When the U.S. and four European countries decided to issue a joint condemnation of Hamas’s attacks in Israel and a warning to others not to join in the fighting, nobody called Canada.
That’s an omission. But it shouldn’t surprise anyone. This country just doesn’t have that kind of influence.
The five countries – the United States, Britain, France, Germany and Italy – are members of the Group of Seven, but without Canada and Japan. These five, called the Quint, have for years held calls and meetings without the other two, and taken common positions on hot spots such as Syria or Lebanon.
That’s not new. But there is still something here worth noting.
Canada was never invited into the Quint, not even years ago. But if anything, it’s further from getting such an invitation – and missing out on new ones.
More and more, groups of countries get together informally to collaborate on issues or crises around the world. And Canada is getting left out more often.
This time, it sparked a lot of questions. Canada has a large Jewish diaspora with many personal ties to Israel, and a sizable Palestinian community. Two Canadians were killed and one more is presumed dead, officials said. Three are missing, and Ottawa is sending hostage-negotiation experts. Hundreds are seeking help to leave Israel, and roughly 70 cannot leave Gaza.
Canada has some skin in the game. Yet it didn’t get a call.
That has sparked some criticism for Prime Minister Justin Trudeau. But in foreign policy terms it is not a real blow.
“There’s this Canadian hypersensitivity when we are not invited,” said Thomas Juneau, a University of Ottawa expert on the Middle East and Canadian foreign policy. Not being in a Quint statement, he said, “is not a big deal.”
This was a statement of major Western powers quickly issuing a caution – to Hezbollah, to Iran, to others – not to get involved. When leading Western powers want to deliver a heavyweight warning shot, what does Canada add? It’s not a major player in the Middle East, in global security, or NATO, or any relevant power dynamic.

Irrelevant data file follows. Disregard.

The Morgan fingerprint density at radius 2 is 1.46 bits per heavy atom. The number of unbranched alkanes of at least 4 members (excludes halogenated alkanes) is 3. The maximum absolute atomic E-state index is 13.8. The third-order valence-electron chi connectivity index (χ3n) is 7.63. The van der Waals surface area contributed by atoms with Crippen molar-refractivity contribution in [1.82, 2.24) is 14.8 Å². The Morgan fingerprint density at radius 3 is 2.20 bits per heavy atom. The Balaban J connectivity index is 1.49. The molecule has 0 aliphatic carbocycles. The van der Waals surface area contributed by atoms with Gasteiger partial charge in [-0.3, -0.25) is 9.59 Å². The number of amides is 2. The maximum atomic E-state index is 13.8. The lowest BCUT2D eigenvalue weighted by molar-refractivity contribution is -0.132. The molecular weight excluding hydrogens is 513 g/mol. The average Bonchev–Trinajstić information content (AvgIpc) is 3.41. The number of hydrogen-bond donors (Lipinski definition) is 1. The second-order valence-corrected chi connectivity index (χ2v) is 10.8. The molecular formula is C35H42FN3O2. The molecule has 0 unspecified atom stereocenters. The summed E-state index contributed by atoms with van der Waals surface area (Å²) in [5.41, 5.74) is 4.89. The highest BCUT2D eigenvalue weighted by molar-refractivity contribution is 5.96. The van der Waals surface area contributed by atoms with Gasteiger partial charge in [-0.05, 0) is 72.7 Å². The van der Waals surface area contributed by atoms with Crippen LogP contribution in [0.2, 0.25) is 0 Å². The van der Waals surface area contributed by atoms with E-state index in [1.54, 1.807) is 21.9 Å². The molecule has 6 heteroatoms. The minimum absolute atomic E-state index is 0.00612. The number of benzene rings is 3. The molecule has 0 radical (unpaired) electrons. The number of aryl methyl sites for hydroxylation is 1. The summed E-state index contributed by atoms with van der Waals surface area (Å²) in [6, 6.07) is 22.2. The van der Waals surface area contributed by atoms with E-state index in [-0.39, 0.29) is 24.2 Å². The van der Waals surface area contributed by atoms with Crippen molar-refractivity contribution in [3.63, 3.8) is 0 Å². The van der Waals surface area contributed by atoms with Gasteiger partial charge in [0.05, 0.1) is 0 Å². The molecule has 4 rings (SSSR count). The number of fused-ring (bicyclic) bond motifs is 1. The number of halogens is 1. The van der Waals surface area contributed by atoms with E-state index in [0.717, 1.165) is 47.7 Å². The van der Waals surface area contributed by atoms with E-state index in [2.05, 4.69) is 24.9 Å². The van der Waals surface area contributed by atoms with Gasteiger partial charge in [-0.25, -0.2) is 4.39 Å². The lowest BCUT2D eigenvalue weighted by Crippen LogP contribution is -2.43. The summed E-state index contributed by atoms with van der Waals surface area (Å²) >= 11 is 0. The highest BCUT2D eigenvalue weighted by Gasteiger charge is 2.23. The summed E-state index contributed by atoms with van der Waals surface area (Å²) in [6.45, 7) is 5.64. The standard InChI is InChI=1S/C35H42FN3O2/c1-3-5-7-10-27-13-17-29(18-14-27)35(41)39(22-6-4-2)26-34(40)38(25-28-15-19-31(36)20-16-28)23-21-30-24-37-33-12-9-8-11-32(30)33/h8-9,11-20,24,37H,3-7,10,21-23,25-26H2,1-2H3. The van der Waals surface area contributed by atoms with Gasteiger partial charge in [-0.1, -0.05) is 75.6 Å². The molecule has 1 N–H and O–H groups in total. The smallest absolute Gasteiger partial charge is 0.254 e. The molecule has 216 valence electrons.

“Italy barely makes it,” said Mr. Juneau. “A country like Canada is simply not a player at this level.”
There was some high-level Canadian diplomacy. Mr. Trudeau called leaders of Israel, the United Arab Emirates and Jordan. Foreign Affairs Minister Mélanie Joly called Mideast counterparts to emphasize the conflict must not widen. She spoke with “the White House,” she said. But she did not speak to U.S. Secretary of State Antony Blinken. Let’s face it, Mr. Blinken has more urgent priorities.
Japan typically is cautious about Mideast politics, so perhaps a G7 statement would have been less muscular, or take longer. But the explanation provided by a Canadian official in a background briefing Wednesday is simple enough: The Quint leaders happened to be talking among themselves and issued a statement.
Canada wasn’t excluded. It just wasn’t there.
Conservative Leader Pierre Poilievre told reporters that’s all because foreign leaders “don’t take Justin Trudeau seriously.” But the Quint has been meeting without Canada and Japan on and off for more than a decade.
That was so when Stephen Harper was prime minister – for example in 2014, when Quint leaders had a conference call in April about Ukraine, another in July about Ukraine and Gaza, and a third in October about the Ebola outbreak in West Africa. There were others, in person and on the phone, before and after.
The Quint is, in a sense, a U.S.-Europe confab without smaller European countries. But it is informal. It’s not as structured and extensive as the G7.
Yet it offers a reminder for the future. Informal groups of countries are increasingly formed, and often based on shared values and historic ties but on more transactional interests.
Canada often gets left out. “I think it is getting worse,” Mr. Juneau said.
In 2017, Australia, India, Japan and the U.S. revived the Quad, which is focused on security in the Indo-Pacific. Canada wasn’t invited. Canada wasn’t asked to join the AUKUS, the Australia-Britain-U. S. maritime security group in the Pacific. What does Canada, with a stretched navy, offer? Getting invited now depends more on what you can contribute.
Canada never made it to the Quint table. But that should serve as a reminder that getting invited sometimes depends on what you offer. More and more, it will depend on the instruments of international influence that Canada has neglected for a long time. In the future, it will be left out more.